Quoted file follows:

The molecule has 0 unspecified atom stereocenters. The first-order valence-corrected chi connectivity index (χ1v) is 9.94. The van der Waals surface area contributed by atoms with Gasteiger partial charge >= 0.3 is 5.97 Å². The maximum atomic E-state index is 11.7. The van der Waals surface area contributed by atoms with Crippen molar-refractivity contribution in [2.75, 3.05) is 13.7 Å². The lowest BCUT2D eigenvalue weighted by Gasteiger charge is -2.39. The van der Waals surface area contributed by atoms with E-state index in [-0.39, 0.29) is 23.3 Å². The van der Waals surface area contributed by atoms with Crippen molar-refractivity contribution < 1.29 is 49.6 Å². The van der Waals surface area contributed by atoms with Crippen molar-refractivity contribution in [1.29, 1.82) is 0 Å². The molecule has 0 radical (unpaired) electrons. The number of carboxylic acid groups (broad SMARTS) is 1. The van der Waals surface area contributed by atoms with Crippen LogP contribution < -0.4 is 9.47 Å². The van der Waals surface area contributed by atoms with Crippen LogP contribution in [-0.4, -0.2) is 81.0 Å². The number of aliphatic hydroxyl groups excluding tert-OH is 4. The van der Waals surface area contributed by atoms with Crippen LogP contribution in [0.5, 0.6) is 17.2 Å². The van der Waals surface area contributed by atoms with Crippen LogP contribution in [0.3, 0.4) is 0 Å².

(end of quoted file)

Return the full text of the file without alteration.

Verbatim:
The molecule has 0 unspecified atom stereocenters. The first-order valence-corrected chi connectivity index (χ1v) is 9.94. The van der Waals surface area contributed by atoms with Gasteiger partial charge >= 0.3 is 5.97 Å². The maximum atomic E-state index is 11.7. The van der Waals surface area contributed by atoms with Crippen molar-refractivity contribution in [2.75, 3.05) is 13.7 Å². The lowest BCUT2D eigenvalue weighted by Gasteiger charge is -2.39. The van der Waals surface area contributed by atoms with E-state index in [-0.39, 0.29) is 23.3 Å². The van der Waals surface area contributed by atoms with Crippen molar-refractivity contribution < 1.29 is 49.6 Å². The van der Waals surface area contributed by atoms with Crippen molar-refractivity contribution in [1.29, 1.82) is 0 Å². The molecule has 0 radical (unpaired) electrons. The number of carboxylic acid groups (broad SMARTS) is 1. The van der Waals surface area contributed by atoms with Crippen LogP contribution < -0.4 is 9.47 Å². The van der Waals surface area contributed by atoms with Crippen LogP contribution in [-0.4, -0.2) is 81.0 Å². The number of aliphatic hydroxyl groups excluding tert-OH is 4. The van der Waals surface area contributed by atoms with Crippen LogP contribution in [0.5, 0.6) is 17.2 Å². The van der Waals surface area contributed by atoms with Crippen LogP contribution in [0.3, 0.4) is 0 Å².